New Year’s Feast

Since 2005 we’ve been hosting the family feast for Rosh Hashanah. And what is a traditional holiday dinner without an excuse to do some cooking.


Rosh Hashanah occurs in September or October and so it’s traditional to include fall produce, particularly fruits which symbolize the hoped for sweetness of the new year. To this effect we made a huge run on the Santa Monica Farmer’s Market and picked up nearly all of the fruits and vegetables for the meal, including this apples.


When you have to slice two dozen of them, the slicer helps. These are served with honey (also from the market).


A traditional first course is the chicken McNugget of the fish world, Gefilte Fish. We made ours from scratch using this recipe.


As we have a beet dish, we used the beet greens as garnish.


You can see some of the appetizer plates prepped and ready to go.


And the fish plated with the greens and horseradish sauce (using Atomic Horseradish naturally).


Second course was a dish we’ve been working on this fall. Jose AndresGazpacho (recipe here). This is the garnish of homemade croutons and various vegetables from the farmer’s market.


And with the soup added, dressed with a bit of olive oil and toasted pinenuts. You can see the chef’s own version at my recent é outing.


Then the main course is served buffet style. Here is the finished spread.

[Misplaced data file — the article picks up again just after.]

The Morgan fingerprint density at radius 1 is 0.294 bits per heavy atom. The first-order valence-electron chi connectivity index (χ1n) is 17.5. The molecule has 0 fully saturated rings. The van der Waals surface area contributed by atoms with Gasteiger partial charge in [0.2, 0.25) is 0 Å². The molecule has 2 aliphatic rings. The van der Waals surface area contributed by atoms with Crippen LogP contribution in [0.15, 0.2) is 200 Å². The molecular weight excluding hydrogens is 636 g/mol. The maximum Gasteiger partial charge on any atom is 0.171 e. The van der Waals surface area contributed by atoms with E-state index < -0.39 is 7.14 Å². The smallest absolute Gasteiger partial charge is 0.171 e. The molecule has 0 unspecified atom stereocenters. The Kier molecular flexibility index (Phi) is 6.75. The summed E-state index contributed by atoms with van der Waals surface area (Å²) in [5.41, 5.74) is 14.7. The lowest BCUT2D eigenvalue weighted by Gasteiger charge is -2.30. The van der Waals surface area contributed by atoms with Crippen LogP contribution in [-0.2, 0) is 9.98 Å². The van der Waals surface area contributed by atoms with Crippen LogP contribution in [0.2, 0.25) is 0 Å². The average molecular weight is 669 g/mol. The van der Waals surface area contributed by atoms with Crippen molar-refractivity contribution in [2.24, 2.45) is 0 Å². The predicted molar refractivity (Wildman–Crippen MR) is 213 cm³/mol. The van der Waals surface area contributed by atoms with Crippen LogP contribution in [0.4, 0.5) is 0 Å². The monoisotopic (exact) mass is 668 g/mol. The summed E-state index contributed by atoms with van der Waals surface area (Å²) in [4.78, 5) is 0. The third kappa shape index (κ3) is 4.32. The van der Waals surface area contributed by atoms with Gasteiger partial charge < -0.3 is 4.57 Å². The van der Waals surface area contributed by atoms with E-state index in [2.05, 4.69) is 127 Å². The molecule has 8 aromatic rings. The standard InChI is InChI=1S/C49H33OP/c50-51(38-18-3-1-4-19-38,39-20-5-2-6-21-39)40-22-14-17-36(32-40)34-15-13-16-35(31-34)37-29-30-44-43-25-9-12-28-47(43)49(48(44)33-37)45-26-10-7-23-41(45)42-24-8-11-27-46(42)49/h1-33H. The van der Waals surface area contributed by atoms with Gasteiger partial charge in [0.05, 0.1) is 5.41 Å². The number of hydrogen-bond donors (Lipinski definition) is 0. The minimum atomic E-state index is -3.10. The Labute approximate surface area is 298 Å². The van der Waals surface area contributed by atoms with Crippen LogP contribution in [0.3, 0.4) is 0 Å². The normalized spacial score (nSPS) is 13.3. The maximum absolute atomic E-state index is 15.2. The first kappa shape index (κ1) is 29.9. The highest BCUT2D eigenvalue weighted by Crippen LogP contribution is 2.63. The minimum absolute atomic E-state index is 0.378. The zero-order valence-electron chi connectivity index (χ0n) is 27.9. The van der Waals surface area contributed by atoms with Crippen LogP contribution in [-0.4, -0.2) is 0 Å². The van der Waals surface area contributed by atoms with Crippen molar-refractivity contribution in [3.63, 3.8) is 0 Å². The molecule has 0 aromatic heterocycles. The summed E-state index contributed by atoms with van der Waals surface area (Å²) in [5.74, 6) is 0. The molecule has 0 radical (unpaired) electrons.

It includes farmer’s market mixed potatoes in olive oil, salt, and garlic.


Roasted.


And in their final form.


This beet salad (recipe here). We adapted it for buffet style serving (chopped everything finer).


Here with dressing.


My brother’s homemade couscous with various farmer’s market vegetables, mint, etc.


Brisket is one of the traditional meats for the dinner. This is one of two giant slabs of beef we cook up.


We used this recipe (more or less). Which involves slow cooking (for a long time) with carrots and various fruits.


And here is the finished and dressed version. At some point in the middle the brisket is pulled out, sliced, and put back into the stew.


A more conventional “autumn salad.”


The bottom of “Wendy’s Kugel.”


And extracted. I’m not generally a big kugel fan, but this one tastes like a cinnamon, so I’m very partial to it.


And my gluttonous plate.


Then the dessert spread.


My mom generally makes a fruit crumble out of whatever is in season. This year we picked up at the farmer’s market these lovely nectarines.


And added some fresh blackberries.


Here dabbed in flour to prevent them getting too damp.


The crumble itself is a mixture of crisco, nuts, flour, cinnamon, and sugar.


You just sprinkle it on top of the fruit.


And bake.

We also made a traditional seven layer cake. You bake seven very thin cakes.


Make butter-creme icing.


And then layer them up one by one.


And add some finishing touches!

There were snacks and a lot of wine too, but I’m too full to get into it.

Food as Art: Chanukah in Style

Some old friends invited us over to their place for a Chanukah party. Now, as many of you may know, the traditional food for this occasion is potato latkes. These are basically shredded potato and onion deep fried. Like any fried thing, if fresh, they can be tasty.